While the facts of each case determine whether profits should be reported as business income or as a capital gain, the CRA considers there to be three main categories of taxpayers engaged in flipping:

  1. Professional contractors or renovators often buy and sell real estate at a profit (usually after renovating the property);
  2. Speculators or middle investors often buy a property before construction is completed, then assign the right-to-sell clause in the contract to another speculator or to the final buyer;
  3. Individual renovators often buy real estate, renovate it, and live in it for a short time before selling it for a profit and claiming the principal-residence exemption.

Reporting earned commissions

If you are a real estate agent who is an employee, you must report the total commissions shown on all of your T4 slips on your income tax return. On the other hand, if you are a self-employed real estate agent you will need to know your gross and net commission income and enter it on your income tax return. The CRA provides guidance on their website for determining whether a real estate agent is an employee or a self-employed worker.

GST/HST issues in real estate

Builders face many technical GST/HST challenges due to the complexity of the rules applying to the construction and sale of real estate―particularly in the case of newly constructed residential property. Builders collect and remit GST/HST on the sale of new residential units and the buyer, if eligible, may be entitled to a new residential homebuyer’s rebate. If a builder converts the use of a newly constructed residential complex to long-term rental use, the GST/HST rules put non-recoverable GST/HST in the hands of the builder based on the based on fair market value (FMV) of the residential complex. Where the individual rental units qualify, the builder may be entitled to a residential-landlord rebate. The self-assessment and rebate rules are complicated, imposing tax, interest, and penalties on the builder, if not reported correctly. The financial risk associated with incorrectly reporting GST/HST is particularly acute for builders of large rental-development projects involving tens of millions of dollars in FMV (or more). Other GST/HST rules posing risk to builders include those focused on properties constructed on leased land, where the purchaser is buying a newly constructed residential house or condominium unit together with an assignment of the underlying lease of the land. They also include rules focused on small- and mid-sized builders who partially renovate properties―these builders are restricted from claiming input tax credits (ITCs), which may come as a surprise if the property is sold on a GST/HST-exempt basis because the residential property was not substantially renovated. These are just a few of the GST/HST issues and rules that will continue to be the focus of increased CRA audit activity.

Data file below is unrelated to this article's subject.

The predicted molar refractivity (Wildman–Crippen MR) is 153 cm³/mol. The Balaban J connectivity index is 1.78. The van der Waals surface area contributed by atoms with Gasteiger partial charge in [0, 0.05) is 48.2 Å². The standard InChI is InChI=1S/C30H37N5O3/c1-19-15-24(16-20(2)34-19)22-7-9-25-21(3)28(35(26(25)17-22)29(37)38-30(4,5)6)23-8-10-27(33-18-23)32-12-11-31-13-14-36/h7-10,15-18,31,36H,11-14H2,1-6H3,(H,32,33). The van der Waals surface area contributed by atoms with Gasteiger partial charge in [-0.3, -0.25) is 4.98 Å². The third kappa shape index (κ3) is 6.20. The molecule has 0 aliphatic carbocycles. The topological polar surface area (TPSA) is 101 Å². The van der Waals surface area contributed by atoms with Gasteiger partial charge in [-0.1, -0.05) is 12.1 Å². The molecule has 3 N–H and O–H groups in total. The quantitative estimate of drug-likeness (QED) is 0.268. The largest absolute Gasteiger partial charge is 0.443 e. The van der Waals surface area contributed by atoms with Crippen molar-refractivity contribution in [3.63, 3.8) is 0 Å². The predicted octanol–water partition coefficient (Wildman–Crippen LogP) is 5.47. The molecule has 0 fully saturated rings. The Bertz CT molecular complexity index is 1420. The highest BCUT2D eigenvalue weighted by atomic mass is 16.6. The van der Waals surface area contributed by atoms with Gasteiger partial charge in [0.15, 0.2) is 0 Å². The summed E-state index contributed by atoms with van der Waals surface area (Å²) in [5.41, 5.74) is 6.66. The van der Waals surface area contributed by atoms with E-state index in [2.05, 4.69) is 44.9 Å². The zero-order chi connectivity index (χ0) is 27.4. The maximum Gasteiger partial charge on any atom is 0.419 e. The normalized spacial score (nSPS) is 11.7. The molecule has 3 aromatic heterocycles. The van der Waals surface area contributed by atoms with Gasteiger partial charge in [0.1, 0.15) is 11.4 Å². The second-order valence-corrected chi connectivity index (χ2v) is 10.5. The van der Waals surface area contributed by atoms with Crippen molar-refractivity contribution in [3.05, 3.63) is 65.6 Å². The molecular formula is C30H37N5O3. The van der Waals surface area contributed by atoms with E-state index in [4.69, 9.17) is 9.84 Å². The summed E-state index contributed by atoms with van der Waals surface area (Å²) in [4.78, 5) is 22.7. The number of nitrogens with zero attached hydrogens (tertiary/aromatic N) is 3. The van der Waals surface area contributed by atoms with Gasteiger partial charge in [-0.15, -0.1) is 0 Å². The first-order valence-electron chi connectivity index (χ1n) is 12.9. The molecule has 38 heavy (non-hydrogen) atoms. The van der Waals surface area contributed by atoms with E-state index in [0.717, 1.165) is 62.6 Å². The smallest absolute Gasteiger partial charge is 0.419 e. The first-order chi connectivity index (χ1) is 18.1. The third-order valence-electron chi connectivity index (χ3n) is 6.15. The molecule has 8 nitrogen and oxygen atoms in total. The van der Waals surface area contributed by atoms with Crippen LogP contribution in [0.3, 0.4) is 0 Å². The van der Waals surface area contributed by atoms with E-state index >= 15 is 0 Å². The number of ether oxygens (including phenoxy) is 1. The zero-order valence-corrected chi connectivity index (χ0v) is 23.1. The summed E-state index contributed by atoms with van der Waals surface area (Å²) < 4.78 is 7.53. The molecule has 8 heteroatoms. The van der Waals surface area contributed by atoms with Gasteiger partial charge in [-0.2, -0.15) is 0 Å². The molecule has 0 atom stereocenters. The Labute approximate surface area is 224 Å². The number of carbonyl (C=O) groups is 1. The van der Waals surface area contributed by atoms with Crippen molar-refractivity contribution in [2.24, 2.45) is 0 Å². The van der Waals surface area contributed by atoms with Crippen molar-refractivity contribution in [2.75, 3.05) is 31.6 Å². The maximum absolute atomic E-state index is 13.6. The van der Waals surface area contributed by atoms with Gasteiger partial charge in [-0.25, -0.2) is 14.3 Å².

Returns selected for audit

The CRA has recently intensified compliance efforts in the real estate sector, particularly in areas where speculative activity has increased. If your return is selected for audit, the CRA have identified factors they consider when determining whether you correctly reported a real estate sale:

  • the type of property sold
  • how long you owned it
  • your history of selling similar properties
  • whether you did any work on the property
  • why you sold the property
  • your intention in buying the property

If you are a professional contractor or renovator, a speculator or middle investor, or an individual renovator the CRA is paying close attention to your property sales. Contact your BDO advisor for guidance on the tax obligations related to your real estate investments.

The information in this publication is current as of June 30, 2019.

This publication has been carefully prepared, but it has been written in general terms and should be seen as broad guidance only. The publication cannot be relied upon to cover specific situations and you should not act, or refrain from acting, upon the information contained therein without obtaining specific professional advice. Please contact BDO Canada LLP to discuss these matters in the context of your particular circumstances. BDO Canada LLP, its partners, employees and agents do not accept or assume any liability or duty of care for any loss arising from any action taken or not taken by anyone in reliance on the information in this publication or for any decision based on it.